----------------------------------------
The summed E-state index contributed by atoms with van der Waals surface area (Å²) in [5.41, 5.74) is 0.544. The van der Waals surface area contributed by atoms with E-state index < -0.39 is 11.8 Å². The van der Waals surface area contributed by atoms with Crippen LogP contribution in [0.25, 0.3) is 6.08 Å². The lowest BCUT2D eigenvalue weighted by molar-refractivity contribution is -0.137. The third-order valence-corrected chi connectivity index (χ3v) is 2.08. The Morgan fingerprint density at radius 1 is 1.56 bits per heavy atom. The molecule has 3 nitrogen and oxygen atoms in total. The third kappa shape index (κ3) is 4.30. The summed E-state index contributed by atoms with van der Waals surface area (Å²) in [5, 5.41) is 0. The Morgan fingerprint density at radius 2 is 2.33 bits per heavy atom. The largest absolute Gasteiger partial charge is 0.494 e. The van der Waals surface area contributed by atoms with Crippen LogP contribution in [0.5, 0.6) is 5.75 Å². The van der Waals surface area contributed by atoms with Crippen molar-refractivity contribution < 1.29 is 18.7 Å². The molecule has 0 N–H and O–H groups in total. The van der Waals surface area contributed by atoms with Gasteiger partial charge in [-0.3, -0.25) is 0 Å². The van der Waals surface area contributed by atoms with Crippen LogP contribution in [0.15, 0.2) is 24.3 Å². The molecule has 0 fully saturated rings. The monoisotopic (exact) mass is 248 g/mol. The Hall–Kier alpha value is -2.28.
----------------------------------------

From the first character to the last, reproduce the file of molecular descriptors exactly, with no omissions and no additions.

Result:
The summed E-state index contributed by atoms with van der Waals surface area (Å²) in [5.41, 5.74) is 0.544. The van der Waals surface area contributed by atoms with E-state index < -0.39 is 11.8 Å². The van der Waals surface area contributed by atoms with Crippen LogP contribution in [0.25, 0.3) is 6.08 Å². The lowest BCUT2D eigenvalue weighted by molar-refractivity contribution is -0.137. The third-order valence-corrected chi connectivity index (χ3v) is 2.08. The Morgan fingerprint density at radius 1 is 1.56 bits per heavy atom. The molecule has 3 nitrogen and oxygen atoms in total. The third kappa shape index (κ3) is 4.30. The summed E-state index contributed by atoms with van der Waals surface area (Å²) in [5, 5.41) is 0. The Morgan fingerprint density at radius 2 is 2.33 bits per heavy atom. The largest absolute Gasteiger partial charge is 0.494 e. The van der Waals surface area contributed by atoms with Crippen LogP contribution in [0.5, 0.6) is 5.75 Å². The van der Waals surface area contributed by atoms with Crippen molar-refractivity contribution < 1.29 is 18.7 Å². The molecule has 0 N–H and O–H groups in total. The van der Waals surface area contributed by atoms with Gasteiger partial charge in [-0.3, -0.25) is 0 Å². The van der Waals surface area contributed by atoms with Crippen LogP contribution in [0.15, 0.2) is 24.3 Å². The molecule has 0 fully saturated rings. The monoisotopic (exact) mass is 248 g/mol. The Hall–Kier alpha value is -2.28.